The 2008 hurricane season, one of the most active on records, as simulated by the FV3-powered GFDL model at 13-km resolution. FV3 improves representation of small-scale weather features such as hurricanes while maintaining the quality of large-scale global circulation. Image from NOAA.
The NOAA CPO Modeling, Analysis, Predictions, and Projections (MAPP) program hosted a webinar on the topic of High resolution modeling: Working toward improved process representation and simulations of the Earth system on Monday, March 13, 2017. The announcement is provided below.
Jim Kinter - In the nearly 9 years since the 2008 World Modeling Summit, at which it was proposed to initiate a major effort to develop and test much higher resolution global climate models, there have been attempts by several different groups to do just that. These efforts have been directed at simulation, projection and prediction. While convection-permitting global models are only beginning to be developed, weather-resolving and eddy-permitting models have been exercised in several large-scale experiments. There are some points that are common across the several results the various groups have obtained. Lessons learned from these experiments and potential avenues for further study will be described.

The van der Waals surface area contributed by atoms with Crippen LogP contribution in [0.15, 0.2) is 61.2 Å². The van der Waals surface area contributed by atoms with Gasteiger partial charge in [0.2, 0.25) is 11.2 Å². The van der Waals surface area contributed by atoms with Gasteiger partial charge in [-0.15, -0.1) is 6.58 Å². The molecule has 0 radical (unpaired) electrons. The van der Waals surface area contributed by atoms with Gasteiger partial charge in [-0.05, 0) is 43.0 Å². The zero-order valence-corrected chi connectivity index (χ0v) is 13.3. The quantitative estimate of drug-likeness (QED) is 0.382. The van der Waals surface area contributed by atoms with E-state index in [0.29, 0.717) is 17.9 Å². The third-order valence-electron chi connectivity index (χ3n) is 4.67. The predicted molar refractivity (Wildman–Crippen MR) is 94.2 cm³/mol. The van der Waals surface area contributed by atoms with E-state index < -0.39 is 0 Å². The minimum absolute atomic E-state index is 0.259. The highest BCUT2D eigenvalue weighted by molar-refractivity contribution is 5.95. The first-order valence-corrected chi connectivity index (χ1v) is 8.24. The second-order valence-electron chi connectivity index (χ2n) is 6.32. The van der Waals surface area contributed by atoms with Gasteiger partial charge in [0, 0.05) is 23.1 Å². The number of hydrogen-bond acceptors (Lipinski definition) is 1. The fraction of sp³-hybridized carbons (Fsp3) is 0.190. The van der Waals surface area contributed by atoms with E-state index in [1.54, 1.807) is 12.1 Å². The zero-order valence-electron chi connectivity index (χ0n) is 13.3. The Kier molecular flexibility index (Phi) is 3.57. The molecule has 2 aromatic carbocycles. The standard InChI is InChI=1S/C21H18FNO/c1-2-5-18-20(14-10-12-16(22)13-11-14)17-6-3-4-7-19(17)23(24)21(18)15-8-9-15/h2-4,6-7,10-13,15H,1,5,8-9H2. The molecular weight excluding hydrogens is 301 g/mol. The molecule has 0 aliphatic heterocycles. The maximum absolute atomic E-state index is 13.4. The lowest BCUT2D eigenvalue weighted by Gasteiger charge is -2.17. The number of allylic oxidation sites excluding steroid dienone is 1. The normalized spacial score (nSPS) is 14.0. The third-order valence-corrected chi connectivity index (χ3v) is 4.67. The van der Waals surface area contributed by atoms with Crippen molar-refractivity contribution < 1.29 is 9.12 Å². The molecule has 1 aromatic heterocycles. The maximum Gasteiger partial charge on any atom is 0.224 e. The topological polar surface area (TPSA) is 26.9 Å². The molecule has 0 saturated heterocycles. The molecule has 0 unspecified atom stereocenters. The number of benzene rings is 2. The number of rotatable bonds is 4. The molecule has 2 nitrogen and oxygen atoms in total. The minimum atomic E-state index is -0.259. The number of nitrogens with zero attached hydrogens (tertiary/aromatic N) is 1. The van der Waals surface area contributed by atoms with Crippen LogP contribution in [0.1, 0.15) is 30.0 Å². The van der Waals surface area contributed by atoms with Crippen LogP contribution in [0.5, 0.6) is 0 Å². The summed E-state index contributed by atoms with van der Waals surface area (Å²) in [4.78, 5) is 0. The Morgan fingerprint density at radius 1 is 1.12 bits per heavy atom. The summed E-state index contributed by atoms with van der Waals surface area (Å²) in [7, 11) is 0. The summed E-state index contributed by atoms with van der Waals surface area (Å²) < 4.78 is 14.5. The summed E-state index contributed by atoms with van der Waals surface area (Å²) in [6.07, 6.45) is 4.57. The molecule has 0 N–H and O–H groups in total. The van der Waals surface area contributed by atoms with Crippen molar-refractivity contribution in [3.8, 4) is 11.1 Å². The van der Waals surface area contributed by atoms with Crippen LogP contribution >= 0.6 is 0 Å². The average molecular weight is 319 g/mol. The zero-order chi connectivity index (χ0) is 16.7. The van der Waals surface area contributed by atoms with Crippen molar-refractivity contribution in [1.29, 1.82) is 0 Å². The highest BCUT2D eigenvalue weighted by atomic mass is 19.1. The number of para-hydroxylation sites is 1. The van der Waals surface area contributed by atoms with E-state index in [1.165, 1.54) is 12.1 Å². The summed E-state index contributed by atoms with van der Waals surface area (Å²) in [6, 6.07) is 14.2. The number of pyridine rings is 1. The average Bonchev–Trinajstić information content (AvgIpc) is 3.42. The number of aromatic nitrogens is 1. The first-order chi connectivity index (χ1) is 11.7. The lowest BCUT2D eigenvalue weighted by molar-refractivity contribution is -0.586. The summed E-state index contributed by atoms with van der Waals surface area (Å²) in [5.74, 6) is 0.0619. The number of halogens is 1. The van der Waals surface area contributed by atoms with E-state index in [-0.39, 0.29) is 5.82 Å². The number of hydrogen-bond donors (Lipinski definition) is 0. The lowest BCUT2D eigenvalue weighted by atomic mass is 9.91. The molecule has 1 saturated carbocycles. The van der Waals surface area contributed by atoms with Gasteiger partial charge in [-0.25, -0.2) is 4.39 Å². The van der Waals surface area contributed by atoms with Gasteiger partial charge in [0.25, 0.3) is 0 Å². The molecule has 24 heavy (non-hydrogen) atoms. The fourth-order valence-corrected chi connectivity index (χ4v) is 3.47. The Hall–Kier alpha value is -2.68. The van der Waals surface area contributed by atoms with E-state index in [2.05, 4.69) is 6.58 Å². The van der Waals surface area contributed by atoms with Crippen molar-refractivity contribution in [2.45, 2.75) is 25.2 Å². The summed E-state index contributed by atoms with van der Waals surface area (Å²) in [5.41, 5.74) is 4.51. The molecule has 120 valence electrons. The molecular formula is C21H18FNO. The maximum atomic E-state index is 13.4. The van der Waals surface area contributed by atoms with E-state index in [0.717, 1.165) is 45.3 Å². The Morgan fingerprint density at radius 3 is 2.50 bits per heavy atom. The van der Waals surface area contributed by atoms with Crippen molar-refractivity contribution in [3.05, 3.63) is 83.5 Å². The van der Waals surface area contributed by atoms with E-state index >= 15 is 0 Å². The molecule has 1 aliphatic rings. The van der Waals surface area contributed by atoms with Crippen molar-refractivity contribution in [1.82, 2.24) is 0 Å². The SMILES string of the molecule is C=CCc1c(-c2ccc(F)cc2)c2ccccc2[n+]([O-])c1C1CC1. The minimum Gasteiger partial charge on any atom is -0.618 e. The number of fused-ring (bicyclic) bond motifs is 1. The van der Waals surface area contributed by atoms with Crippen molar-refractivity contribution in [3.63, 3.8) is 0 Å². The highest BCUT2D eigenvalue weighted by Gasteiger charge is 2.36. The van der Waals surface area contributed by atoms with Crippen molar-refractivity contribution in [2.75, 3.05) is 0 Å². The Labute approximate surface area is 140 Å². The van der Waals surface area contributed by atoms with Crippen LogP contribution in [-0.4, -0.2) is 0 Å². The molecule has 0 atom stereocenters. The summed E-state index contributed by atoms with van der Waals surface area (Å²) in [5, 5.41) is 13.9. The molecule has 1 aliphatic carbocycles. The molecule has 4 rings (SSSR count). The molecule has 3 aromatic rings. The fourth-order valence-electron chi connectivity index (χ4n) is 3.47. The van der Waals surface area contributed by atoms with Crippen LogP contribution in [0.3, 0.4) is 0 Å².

Justin Small - This presentation describes recent experiences with high resolution climate modeling at NCAR. Firstly, a long coupled simulation with 0.1deg ocean and 0.25deg atmosphere showed improved representation of coastal upwelling zones, western boundary currents, ENSO and Southern Ocean deep mixed layers. Comparable runs with lower resolution ocean or atmosphere are used to attribute these improvements. Secondly, new efforts of data assimilation with a high resolution ocean model are described, in the context of a broader project on decadal climate prediction.